What could be better than listening to stories or to writers talk about fiction and their writing process? There are many wonderful literary podcasts out there. Here are some of our favorites:
Once a month, a New Yorker writer chooses a story from the New Yorker archives, reads the story aloud, and then discusses the story with Deborah Treisman. It’s quite wonderful to hear one famous writer read the words of another, and the conversations can be illuminating. Some of our favorites include: Jhumpa Lahiri reading William Trevor’s “A Day;” Edwidge Dandicat reading Jamaica Kincaid’s “Girl” and “Wingless; and Mary Gaitskill reading “The Five-Forty-Eight” by John Cheever.
In this podcast, each story that is published in The New Yorker is read aloud by its author. There’s no discussion of the story, as there is their fiction podcast, but it’s wonderful to hear a story in the writer’s voice. However, the New Yorker does publish interviews with each author. Recent favorites of ours include Colin Barrett reading “Whoever Is There, Come on Through”; Curtis Sittenfeld reading “Show Don’t Tell”; and “Christina the Astonishing (1150-1224), read by Kirstin Valdez Quade.
James Scott, author of The Kept, hosts this podcast which generally splits in two: Scott talks with a writer and then with their editor or agent. Scott is a terrific interviewer, and the result is a podcast that feels more like you’re hanging out with a few friends talking writing. There’s something to be learned about writing and about the business of writing in every episode. It’s also a great way to get a sense of the aesthetics and interests of various agents and editors. Check out the episode with Hannah Tinti which runs for almost two hours. And if you’ve never heard Benjamin Percy’s amazing voice, this is your chance.
Selected Shorts, is a series that’s performed live, both in New York and across the country, where actors read the work of selected writers. It’s amazing how stories come alive when actors perform them. The episodes are typically focused on a given theme or author: love, say, around Valentine’s Day, or holiday stories in late December. If you get a chance to see the series live, go! But if not, the podcast is a great way to feel as though you’re there. Some of our recent favorites include It’s a City of Strangers, with stories about New York, including a Didion essay; Through Young Eyes: Stories by Carson McCullers; and Tiny, but Mighty: Stories by Lydia Davis.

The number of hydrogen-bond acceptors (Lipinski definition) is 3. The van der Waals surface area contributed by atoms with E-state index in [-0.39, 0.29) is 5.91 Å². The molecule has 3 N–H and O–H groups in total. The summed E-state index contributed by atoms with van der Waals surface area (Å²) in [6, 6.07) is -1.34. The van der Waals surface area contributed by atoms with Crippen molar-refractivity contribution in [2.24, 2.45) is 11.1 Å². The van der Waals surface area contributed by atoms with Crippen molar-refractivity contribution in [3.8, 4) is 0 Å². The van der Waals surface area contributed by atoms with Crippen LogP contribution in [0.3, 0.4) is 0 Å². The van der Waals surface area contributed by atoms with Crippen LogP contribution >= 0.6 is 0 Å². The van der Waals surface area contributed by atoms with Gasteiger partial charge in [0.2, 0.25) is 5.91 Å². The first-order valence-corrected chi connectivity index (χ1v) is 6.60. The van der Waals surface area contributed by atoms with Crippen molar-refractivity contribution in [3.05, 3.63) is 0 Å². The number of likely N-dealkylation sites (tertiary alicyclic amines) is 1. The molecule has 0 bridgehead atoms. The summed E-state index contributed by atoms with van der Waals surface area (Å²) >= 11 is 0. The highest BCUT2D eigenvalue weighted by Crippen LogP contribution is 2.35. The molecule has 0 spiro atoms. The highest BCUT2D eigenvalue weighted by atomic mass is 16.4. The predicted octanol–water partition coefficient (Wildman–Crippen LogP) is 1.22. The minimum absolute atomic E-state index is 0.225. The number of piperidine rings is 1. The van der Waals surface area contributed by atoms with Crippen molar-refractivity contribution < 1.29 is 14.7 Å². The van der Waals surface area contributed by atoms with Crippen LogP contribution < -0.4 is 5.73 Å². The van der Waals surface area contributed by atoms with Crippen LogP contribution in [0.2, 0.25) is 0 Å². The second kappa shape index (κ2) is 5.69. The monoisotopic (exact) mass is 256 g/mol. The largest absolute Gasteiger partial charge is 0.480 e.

This podcast, of course, features writers telling stories from their own lives but the writers that make it to the broadcasts are stellar storytellers, and much can be learned about how to tell a story in a way that captures the listener and, often, how to incorporate humor. The stories are typically under 10 minutes, too. Stories are told by people you may not have heard of but also by famous writers. We love Meg Wolitzer’s “First Love, Long Island, 1975” and “Frenchie’s Silent Retreat” by Jon Jay Read.
Hosted by Pamela Paul, of the New York Times Book Review, this weekly podcast talks to the reviewers or the authors of books featured in that week’s review; discusses weekly news in publishing; and considers the bestseller charts. We love hearing Jesmyn Ward talk about Sing, Unburied, Sing as well as Elif Batuman discuss The Idiot. It’s great to listen to this in conjunction with reading the review, as the discussions can often illuminate the book and the review.
This podcast, hosted by Michael Silverblatt, and aired live on KCRW, is just terrific. Each thirty-minute episode features a conversation with a writer. Silverblatt is well-read and his questions almost always get the writer to talk about their work at a deep level. And what writers Silverblatt is able to book! Just in the past few months, Silverblatt has talked with such diverse writers as Chris Kraus, Morgan Parker, and Mark Danielewski. We loved the two-parter with George Saunders and the discussion with Rachel Cusk.
Hosted by Slate, this podcast brings together critics to discuss a given book in each episode. The conversations are always lively and entertaining, with participating critics including Meghan O’Rourke, Emily Bazelon, and Laura Miller. They’re fun to listen to whether you’ve read the book or not, although often there are often spoilers. The talk tends to delve into interesting topics, focusing, often, on thematic concerns and craft. The critics are smart and passionate. If only real book clubs could operate at this level of conversation! Some of our favorite recent books discussed include Manhattan Beach by Jennifer Egan and Her Body and Other Parties by Carmen Maria Machado. (Note: as of this writing, it’s not clear about the future of this podcast, but the archives are terrific!)